Teche Country is off the beaten path and is a little wild with its lush vegetation and hauntingly beautiful moss-draped oaks. Following the scenic route that meanders alongside the Bayou Teche, a stream that twists and turns for 125 miles through the semi-tropical land of southern Louisiana, is a journey into the geographical heart of Acadiana.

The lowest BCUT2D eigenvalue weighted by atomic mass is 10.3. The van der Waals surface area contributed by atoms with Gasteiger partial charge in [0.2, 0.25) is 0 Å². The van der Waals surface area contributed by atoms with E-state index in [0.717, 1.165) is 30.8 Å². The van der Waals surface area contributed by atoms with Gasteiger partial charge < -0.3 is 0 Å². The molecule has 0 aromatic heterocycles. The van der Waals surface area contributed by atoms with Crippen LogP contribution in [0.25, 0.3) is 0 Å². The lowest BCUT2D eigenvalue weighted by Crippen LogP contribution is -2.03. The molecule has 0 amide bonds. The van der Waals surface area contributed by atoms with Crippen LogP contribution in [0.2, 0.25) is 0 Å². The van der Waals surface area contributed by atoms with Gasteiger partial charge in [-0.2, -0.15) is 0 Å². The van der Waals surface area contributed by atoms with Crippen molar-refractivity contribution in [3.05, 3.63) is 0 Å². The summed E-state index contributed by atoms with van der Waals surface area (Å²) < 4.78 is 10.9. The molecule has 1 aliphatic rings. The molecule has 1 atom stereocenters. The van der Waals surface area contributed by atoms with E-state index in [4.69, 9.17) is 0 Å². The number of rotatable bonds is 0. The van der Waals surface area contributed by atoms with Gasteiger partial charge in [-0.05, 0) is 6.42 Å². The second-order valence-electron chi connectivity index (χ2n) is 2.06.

Once described as the "most richly storied of the interior waters, and the most opulent," this body of water was the center of a booming cypress industry in the early 1900s. The traveler can get a firsthand glimpse of giant oaks with 150-foot reach, trailing moss sometimes a yard below the branches, along the brown-watered stream. The opulent Greek Revival mansions scattered here and there along it appeared on the landscape as a result of the "sugar money" derived from the area's most abundant crop, sugarcane. If the traveler stops in the small villages and towns that have built up along the bayou, she or he can hear the authentic and uncorrupted dialect of the Acadian people.